marknormandcomedy.com

marknormandcomedy.com

Nobody knows an engineer

April 14th, 2010 by Gene
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To hear some engineers tell it, they feel a lot like Rodney Dangerfield. They don’t get no respect. We’ll see. Today, on Engineering Works!

It’s pop quiz time. Name two famous scientists. If you pay attention to science at all, it’s easy. Albert Einstein. Stephen Hawking. We know Einstein for the theory of relativity. Hawking for his work in cosmology. There are lots more.

Now for a tough one. Give us two famous engineers. Not so easy, is it? That’s a problem for a lot of engineers. And it sounds silly, but a lot of the top engineers are leaving the profession for jobs where they’ll be better known. And make more money. Doctor. Lawyer. Corporate manager.

A lot of engineers should be famous. They’ve had huge impacts on our lives, now and in the future. Here’s a few. Start with Neil Armstrong, first person to step onto the Moon. An aerospace engineer. Grace Hopper, who invented the COBOL computer language and the first compiler. Burt Rutan designed and built the first airplane to fly around the world without refueling or stopping. Aeronautical engineer.

Now, a really important one. Martin Cooper. Electrical engineer. He invented the cell phone. Where would you be without him? NASCAR driver Ashton Lewis is a mechanical engineer.

So. Now you know. It’s up to you to make them famous.

We’ve had all the fame we can take and we’re going home. See you next time.

Engineering Works! is made possible by Texas A&M Engineering and produced by KAMU-FM in College Station. Learn more about engineering. Visit us on the World Wide Web.

http://engineeringworks.tamu.edu

For more:

http://students.egfi-k12.org/famous-engineers/

http://www.knowledgerush.com/kr/encyclopedia/List_of_famous_engineers/

http://www.factacular.com/subjects/Famous_Engineers

Chris-Håvard Berge

Chris-Havard Berge

Quicker than … what?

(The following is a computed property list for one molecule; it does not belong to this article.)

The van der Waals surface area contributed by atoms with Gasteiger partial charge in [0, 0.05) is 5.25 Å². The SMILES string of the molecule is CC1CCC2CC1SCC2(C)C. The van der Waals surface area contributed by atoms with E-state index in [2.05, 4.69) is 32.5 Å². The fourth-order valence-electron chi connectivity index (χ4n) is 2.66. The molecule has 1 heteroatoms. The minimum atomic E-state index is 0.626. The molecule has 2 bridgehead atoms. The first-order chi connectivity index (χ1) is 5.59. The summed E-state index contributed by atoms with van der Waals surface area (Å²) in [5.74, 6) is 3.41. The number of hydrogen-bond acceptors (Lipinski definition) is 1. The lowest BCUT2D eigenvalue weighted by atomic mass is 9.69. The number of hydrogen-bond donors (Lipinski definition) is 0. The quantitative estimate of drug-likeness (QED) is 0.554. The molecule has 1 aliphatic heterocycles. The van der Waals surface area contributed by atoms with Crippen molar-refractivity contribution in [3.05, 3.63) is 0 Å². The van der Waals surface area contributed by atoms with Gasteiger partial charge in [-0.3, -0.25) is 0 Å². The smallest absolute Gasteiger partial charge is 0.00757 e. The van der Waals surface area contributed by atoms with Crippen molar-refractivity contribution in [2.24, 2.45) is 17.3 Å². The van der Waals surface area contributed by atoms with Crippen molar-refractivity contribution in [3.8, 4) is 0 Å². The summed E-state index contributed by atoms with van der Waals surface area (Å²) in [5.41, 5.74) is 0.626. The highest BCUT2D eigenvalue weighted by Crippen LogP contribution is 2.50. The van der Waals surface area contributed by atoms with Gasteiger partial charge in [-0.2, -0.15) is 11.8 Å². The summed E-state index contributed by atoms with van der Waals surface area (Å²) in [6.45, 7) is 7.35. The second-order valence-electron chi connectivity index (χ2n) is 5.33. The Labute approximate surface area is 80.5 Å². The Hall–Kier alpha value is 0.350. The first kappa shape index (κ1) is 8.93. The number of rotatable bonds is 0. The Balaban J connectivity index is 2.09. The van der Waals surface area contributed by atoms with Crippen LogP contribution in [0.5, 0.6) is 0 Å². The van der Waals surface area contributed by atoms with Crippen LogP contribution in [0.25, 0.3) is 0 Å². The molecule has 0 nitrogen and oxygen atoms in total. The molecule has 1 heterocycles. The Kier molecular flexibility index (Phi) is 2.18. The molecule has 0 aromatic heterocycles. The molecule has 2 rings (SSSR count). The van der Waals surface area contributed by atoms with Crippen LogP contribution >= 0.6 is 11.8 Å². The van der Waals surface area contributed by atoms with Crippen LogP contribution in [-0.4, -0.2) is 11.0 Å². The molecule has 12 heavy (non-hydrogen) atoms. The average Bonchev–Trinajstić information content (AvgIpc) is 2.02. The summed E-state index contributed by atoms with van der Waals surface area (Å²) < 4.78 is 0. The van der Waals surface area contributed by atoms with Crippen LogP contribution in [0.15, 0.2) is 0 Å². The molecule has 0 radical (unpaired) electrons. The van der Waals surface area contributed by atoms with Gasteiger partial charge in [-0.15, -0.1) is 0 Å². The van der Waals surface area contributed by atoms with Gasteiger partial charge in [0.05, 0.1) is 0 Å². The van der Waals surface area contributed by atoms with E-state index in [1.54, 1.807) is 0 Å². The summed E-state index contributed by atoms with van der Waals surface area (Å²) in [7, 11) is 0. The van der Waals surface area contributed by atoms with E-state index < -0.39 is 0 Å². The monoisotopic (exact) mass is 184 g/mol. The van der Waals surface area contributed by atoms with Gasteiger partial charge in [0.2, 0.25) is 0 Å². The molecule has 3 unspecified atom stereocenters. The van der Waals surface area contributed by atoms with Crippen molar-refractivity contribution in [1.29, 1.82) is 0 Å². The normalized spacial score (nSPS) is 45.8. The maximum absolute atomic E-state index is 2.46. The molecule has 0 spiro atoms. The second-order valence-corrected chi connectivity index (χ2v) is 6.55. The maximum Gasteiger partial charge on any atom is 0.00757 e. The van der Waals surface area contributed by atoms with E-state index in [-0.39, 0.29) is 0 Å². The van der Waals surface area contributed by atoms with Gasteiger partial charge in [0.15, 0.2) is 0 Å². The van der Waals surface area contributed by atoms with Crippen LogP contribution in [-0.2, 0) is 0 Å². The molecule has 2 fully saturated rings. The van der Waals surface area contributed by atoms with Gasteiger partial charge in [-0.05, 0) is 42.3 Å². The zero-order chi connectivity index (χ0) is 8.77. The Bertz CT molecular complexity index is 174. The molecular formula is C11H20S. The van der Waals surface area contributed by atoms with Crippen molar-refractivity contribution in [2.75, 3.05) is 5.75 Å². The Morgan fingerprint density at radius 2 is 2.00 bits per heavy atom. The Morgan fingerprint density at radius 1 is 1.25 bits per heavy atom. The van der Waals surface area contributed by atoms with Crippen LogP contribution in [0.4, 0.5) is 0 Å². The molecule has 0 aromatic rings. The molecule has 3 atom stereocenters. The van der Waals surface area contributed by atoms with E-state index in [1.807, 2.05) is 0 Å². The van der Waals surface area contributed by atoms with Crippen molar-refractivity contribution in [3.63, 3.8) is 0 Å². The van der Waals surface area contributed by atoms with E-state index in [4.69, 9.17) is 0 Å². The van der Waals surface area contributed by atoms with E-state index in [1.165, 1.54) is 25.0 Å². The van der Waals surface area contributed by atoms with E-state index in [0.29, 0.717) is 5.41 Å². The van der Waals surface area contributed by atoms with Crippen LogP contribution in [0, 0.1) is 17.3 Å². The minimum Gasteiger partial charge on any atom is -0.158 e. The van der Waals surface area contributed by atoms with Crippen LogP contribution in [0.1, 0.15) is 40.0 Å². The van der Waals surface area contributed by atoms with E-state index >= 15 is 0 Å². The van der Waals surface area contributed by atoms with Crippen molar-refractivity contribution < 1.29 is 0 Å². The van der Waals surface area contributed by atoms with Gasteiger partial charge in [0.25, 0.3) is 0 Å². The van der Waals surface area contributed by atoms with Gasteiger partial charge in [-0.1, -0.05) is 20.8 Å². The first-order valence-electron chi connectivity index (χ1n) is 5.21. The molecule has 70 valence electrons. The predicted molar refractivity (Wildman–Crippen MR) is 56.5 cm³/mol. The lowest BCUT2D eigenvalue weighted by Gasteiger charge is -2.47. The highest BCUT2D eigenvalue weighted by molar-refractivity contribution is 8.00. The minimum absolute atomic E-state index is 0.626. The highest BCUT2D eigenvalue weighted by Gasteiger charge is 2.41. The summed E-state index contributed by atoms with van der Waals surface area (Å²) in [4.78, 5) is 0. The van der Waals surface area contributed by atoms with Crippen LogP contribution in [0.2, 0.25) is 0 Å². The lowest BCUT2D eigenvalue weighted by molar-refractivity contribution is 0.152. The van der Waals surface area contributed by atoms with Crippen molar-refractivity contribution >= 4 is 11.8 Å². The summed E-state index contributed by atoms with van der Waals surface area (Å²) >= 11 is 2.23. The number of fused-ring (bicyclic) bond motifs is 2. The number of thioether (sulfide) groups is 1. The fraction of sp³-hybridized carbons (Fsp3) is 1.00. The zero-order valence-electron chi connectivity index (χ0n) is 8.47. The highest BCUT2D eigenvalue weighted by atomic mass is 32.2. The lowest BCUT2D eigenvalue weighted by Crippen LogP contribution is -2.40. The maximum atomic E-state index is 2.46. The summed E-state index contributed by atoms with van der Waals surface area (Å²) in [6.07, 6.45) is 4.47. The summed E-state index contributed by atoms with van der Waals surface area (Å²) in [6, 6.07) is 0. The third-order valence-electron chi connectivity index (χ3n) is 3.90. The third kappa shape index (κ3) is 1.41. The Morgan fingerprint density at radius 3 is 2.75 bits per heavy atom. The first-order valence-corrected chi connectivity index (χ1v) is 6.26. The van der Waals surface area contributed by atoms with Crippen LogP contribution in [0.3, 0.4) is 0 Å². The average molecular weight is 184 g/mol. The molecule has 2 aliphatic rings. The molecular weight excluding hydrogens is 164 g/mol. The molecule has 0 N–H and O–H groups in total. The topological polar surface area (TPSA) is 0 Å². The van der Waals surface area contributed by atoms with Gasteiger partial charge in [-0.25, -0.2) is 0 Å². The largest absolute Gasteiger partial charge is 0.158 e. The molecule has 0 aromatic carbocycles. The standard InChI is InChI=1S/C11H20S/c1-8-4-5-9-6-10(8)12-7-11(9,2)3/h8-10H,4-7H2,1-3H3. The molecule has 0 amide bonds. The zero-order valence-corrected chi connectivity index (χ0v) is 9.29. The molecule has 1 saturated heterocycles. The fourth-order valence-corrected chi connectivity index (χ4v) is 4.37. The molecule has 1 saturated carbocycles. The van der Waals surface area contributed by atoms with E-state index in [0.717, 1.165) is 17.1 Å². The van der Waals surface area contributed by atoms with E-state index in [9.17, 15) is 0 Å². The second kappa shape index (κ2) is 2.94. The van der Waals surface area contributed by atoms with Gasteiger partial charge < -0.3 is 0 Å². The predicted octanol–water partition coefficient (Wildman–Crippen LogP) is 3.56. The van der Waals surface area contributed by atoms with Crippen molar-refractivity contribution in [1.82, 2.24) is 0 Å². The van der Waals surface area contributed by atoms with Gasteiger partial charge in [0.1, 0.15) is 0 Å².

April 7th, 2010 by Gene
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Engineers deal with time a lot, in everything from computers to airplanes to anything that moves. Time in little pieces. Today, on Engineering Works!

A lot of the things engineers design are meant to do something faster than before. Computer chips. Airplanes. Safety switches. Sometimes the difference between fast and faster isn’t much, but we need to know how small that difference is.

Here are some of them. Pay attention. These really go by fast. Let’s start out slow, with a tenth of a second. That’s how long it takes your eye to blink. A hundredth of a second: one beat of a hummingbird’s wings. A thousandth of a second: the flash of the strobe in your camera. A millionth of a second. A microsecond: the time it takes news of the pain in your neck to get to your brain.

These things all sound kinda quick to us, but they’re really pretty poky. Next is a billionth of a second. A nanosecond. In a nanosecond, you’d just be starting that eyeblink we saw earlier. But your laptop has already added two numbers together. High-end computer processors get it done in trillionths of a second. We’re getting faster but we’re not done yet.

Now, we’re getting really quick, an attosecond. A trillionth of a second. In 24 attoseconds, an electron has flashed around the nucleus of a hydrogen atom. Time gets even smaller and faster than this, but our time is running out. See you next time.

Engineering Works! is made possible by Texas A&M Engineering and produced by KAMU-FM in College Station. Learn more about engineering. Visit us on the World Wide Web.

http://engineeringworks.tamu.edu

For more:

http://campaign.constantcontact.com/render?v=001qwhULkbmHDvufah28uSjPlJ0p4YO5wbFmB5bws699RFabm2raR-_-hJ-xkuYQMkKW96OwbvpuGHOXSi2PuOUk0vbiu8ldNfC9TuMLNnfVgusso-01FTD2MCSaITpT9hqN2DP9nurkaD8iu8kc4WDKg%3D%3D

http://www.natalieangier.com/main.php

http://en.wikipedia.org/wiki/Time